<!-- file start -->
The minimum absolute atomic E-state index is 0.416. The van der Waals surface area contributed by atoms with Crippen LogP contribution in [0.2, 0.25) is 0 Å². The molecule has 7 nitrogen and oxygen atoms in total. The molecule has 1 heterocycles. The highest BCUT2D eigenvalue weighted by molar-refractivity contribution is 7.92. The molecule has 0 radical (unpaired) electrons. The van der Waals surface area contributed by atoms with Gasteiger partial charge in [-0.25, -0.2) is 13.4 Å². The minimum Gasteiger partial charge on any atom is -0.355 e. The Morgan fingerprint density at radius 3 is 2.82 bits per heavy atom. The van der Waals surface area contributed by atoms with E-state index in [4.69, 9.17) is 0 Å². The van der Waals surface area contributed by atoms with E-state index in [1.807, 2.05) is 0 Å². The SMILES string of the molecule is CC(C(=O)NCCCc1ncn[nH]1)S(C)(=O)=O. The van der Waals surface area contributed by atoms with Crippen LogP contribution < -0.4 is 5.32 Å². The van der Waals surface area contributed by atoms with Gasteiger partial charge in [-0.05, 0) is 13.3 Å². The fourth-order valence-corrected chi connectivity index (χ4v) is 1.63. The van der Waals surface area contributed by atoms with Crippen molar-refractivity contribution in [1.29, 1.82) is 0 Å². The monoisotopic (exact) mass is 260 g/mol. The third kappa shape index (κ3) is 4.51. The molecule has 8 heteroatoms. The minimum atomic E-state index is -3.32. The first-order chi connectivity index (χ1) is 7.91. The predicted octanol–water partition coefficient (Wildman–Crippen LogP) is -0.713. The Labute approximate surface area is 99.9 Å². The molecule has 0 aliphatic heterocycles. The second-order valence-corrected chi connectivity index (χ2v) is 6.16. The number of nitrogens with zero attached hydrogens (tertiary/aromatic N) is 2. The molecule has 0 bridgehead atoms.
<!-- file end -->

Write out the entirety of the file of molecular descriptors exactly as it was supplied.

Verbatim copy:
The minimum absolute atomic E-state index is 0.416. The van der Waals surface area contributed by atoms with Crippen LogP contribution in [0.2, 0.25) is 0 Å². The molecule has 7 nitrogen and oxygen atoms in total. The molecule has 1 heterocycles. The highest BCUT2D eigenvalue weighted by molar-refractivity contribution is 7.92. The molecule has 0 radical (unpaired) electrons. The van der Waals surface area contributed by atoms with Gasteiger partial charge in [-0.25, -0.2) is 13.4 Å². The minimum Gasteiger partial charge on any atom is -0.355 e. The Morgan fingerprint density at radius 3 is 2.82 bits per heavy atom. The van der Waals surface area contributed by atoms with E-state index in [4.69, 9.17) is 0 Å². The van der Waals surface area contributed by atoms with E-state index in [1.807, 2.05) is 0 Å². The SMILES string of the molecule is CC(C(=O)NCCCc1ncn[nH]1)S(C)(=O)=O. The van der Waals surface area contributed by atoms with Crippen LogP contribution < -0.4 is 5.32 Å². The van der Waals surface area contributed by atoms with Gasteiger partial charge in [-0.05, 0) is 13.3 Å². The fourth-order valence-corrected chi connectivity index (χ4v) is 1.63. The van der Waals surface area contributed by atoms with Crippen molar-refractivity contribution in [1.29, 1.82) is 0 Å². The monoisotopic (exact) mass is 260 g/mol. The third kappa shape index (κ3) is 4.51. The molecule has 8 heteroatoms. The minimum atomic E-state index is -3.32. The first-order chi connectivity index (χ1) is 7.91. The predicted octanol–water partition coefficient (Wildman–Crippen LogP) is -0.713. The Labute approximate surface area is 99.9 Å². The molecule has 0 aliphatic heterocycles. The second-order valence-corrected chi connectivity index (χ2v) is 6.16. The number of nitrogens with zero attached hydrogens (tertiary/aromatic N) is 2. The molecule has 0 bridgehead atoms.